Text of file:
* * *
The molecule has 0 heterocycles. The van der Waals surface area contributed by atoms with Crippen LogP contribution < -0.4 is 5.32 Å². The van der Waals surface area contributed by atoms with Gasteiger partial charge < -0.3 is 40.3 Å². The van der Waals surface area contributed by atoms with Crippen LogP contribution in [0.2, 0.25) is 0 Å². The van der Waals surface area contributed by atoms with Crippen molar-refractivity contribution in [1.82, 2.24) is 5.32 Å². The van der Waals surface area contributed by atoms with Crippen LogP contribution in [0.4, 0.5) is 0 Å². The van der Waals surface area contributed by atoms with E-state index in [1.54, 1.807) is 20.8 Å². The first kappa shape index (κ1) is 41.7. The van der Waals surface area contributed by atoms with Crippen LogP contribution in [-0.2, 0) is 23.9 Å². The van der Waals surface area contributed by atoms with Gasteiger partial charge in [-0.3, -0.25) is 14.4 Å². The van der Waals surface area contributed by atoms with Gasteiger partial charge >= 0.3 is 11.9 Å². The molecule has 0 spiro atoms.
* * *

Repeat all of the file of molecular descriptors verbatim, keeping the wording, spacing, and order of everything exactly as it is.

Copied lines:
The molecule has 0 heterocycles. The van der Waals surface area contributed by atoms with Crippen LogP contribution < -0.4 is 5.32 Å². The van der Waals surface area contributed by atoms with Gasteiger partial charge < -0.3 is 40.3 Å². The van der Waals surface area contributed by atoms with Crippen LogP contribution in [0.2, 0.25) is 0 Å². The van der Waals surface area contributed by atoms with Crippen molar-refractivity contribution in [1.82, 2.24) is 5.32 Å². The van der Waals surface area contributed by atoms with Crippen LogP contribution in [0.4, 0.5) is 0 Å². The van der Waals surface area contributed by atoms with E-state index in [1.54, 1.807) is 20.8 Å². The first kappa shape index (κ1) is 41.7. The van der Waals surface area contributed by atoms with Crippen LogP contribution in [-0.2, 0) is 23.9 Å². The van der Waals surface area contributed by atoms with Gasteiger partial charge in [-0.3, -0.25) is 14.4 Å². The van der Waals surface area contributed by atoms with Gasteiger partial charge >= 0.3 is 11.9 Å². The molecule has 0 spiro atoms.